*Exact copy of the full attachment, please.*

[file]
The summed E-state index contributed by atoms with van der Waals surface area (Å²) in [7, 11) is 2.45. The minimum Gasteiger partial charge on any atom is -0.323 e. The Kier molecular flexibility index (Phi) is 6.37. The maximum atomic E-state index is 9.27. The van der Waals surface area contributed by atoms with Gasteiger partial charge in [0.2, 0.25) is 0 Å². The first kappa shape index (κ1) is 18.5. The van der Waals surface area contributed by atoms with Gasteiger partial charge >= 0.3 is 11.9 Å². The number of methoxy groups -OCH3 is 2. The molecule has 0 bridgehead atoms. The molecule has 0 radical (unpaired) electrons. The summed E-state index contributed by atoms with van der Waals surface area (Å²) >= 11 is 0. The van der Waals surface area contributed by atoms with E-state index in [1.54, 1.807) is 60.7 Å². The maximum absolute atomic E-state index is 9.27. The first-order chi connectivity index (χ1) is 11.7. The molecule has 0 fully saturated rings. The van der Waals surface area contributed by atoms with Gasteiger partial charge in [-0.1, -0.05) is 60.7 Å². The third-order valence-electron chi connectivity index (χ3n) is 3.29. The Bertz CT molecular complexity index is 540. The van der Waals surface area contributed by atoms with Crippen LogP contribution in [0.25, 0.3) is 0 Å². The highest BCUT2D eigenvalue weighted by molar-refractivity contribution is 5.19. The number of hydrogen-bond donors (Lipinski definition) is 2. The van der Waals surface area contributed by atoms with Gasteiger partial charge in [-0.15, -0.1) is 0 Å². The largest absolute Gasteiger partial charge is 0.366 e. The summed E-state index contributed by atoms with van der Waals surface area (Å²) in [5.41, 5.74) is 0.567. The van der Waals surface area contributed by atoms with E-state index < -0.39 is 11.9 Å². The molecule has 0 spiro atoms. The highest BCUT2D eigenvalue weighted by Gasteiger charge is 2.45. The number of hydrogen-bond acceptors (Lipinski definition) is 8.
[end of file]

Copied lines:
The summed E-state index contributed by atoms with van der Waals surface area (Å²) in [7, 11) is 2.45. The minimum Gasteiger partial charge on any atom is -0.323 e. The Kier molecular flexibility index (Phi) is 6.37. The maximum atomic E-state index is 9.27. The van der Waals surface area contributed by atoms with Gasteiger partial charge in [0.2, 0.25) is 0 Å². The first kappa shape index (κ1) is 18.5. The van der Waals surface area contributed by atoms with Gasteiger partial charge >= 0.3 is 11.9 Å². The number of methoxy groups -OCH3 is 2. The molecule has 0 bridgehead atoms. The molecule has 0 radical (unpaired) electrons. The summed E-state index contributed by atoms with van der Waals surface area (Å²) >= 11 is 0. The van der Waals surface area contributed by atoms with E-state index in [1.54, 1.807) is 60.7 Å². The maximum absolute atomic E-state index is 9.27. The first-order chi connectivity index (χ1) is 11.7. The molecule has 0 fully saturated rings. The van der Waals surface area contributed by atoms with Gasteiger partial charge in [-0.1, -0.05) is 60.7 Å². The third-order valence-electron chi connectivity index (χ3n) is 3.29. The Bertz CT molecular complexity index is 540. The van der Waals surface area contributed by atoms with Crippen LogP contribution in [0.25, 0.3) is 0 Å². The highest BCUT2D eigenvalue weighted by molar-refractivity contribution is 5.19. The number of hydrogen-bond donors (Lipinski definition) is 2. The van der Waals surface area contributed by atoms with Gasteiger partial charge in [-0.15, -0.1) is 0 Å². The largest absolute Gasteiger partial charge is 0.366 e. The summed E-state index contributed by atoms with van der Waals surface area (Å²) in [5.41, 5.74) is 0.567. The van der Waals surface area contributed by atoms with E-state index < -0.39 is 11.9 Å². The molecule has 0 spiro atoms. The highest BCUT2D eigenvalue weighted by Gasteiger charge is 2.45. The number of hydrogen-bond acceptors (Lipinski definition) is 8.